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The older Cadets of the Spears-Lankford Academy. Courtesy of Mrs. Lee Biggs

     Several modifications were made in the two buildings to facilitate the transition of the school from a predominantly female to an all-male school with emphasis on military training and discipline. A new system of electric lights arid a new waterworks were added in 1900 as well as cannon to give it a fortIfied appearance. But tragedy struck the Institute twice within a year in the form of fire. The dormitory was burned to the ground and students were forced to board in private homes. The following year a fire destroyed the classroom building and students were left without a place to continue their studies. Since the benefactors of the school were the claimants to the insurance policies, they refused to allow the moneys to be used to rebuild the buildings. The city of Searcy brought suit for the insurance, but since attorney Stephen Brundidge, Jr.. was unable to locate the papers which allegedly obligated the Speers and Langford families to perpetuate the school in such eventualities, the suit was lost and the Institute ceased altogether.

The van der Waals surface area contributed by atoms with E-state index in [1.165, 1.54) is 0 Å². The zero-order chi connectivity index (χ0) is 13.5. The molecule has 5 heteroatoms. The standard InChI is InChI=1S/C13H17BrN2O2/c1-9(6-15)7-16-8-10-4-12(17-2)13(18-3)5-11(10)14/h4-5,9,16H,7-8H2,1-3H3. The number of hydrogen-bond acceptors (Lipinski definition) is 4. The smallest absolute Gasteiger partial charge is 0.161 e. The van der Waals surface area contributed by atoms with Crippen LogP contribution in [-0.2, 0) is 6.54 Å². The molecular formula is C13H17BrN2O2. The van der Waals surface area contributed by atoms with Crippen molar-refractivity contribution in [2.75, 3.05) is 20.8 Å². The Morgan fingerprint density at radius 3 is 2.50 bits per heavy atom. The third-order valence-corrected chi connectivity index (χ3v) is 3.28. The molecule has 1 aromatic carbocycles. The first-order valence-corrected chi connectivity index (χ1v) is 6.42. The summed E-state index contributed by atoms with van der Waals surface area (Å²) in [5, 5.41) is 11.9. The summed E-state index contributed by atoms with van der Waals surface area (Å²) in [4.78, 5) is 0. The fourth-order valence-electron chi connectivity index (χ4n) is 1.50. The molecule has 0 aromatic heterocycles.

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A group of students from Speers-Langford Academy. Located on the North sie of Arch Street.
Note: Dumbells in the hands of the cadets. Courtesy of Mrs. Lee Biggs

     One attempt to establish a school in the late nineteenth century apparently never made it off the ground. A warranty deed for the property on which to locate a female school under the supervision of the Methodist Church's Iacksonport District White River Conference was filed in the White County courthouse June 2, 1873.131 The articles of incorporation for the proposed school were not filed, however, for another two years. Israel Moore, I. B. Crane, Dandridge McRae and W. B. Carter were the original board of trustees, but nothing is known of the school's location or function. An article in the Arkansas Gazette, dated June 9, 1889, did note that General Dandridge McRae, president of the board of trustees, presented a diploma to the sole graduate, Miss Winnie Walker, and Bible Medal to Miss Laura Rumel. When the Central Collegiate Institute was moved from Altus, Arkansas, in 1889, Searcy was among the cities which bid to have the school located in their limits. Clarksville, Morrilton, Stuttgart, Arkadelphia and Conway were also interested in having the school. After four days and fifty one ballots, in which Searcy ran high, Conway was chosen and the school, newly named Hendrix College, moved there.

Compiled from numerous sources by Chird Bobbitt
White County Computer Services                  White County all rights reserved
501.279.6209 ...... wccomp@cswnet.com

Also see The White County Historical Society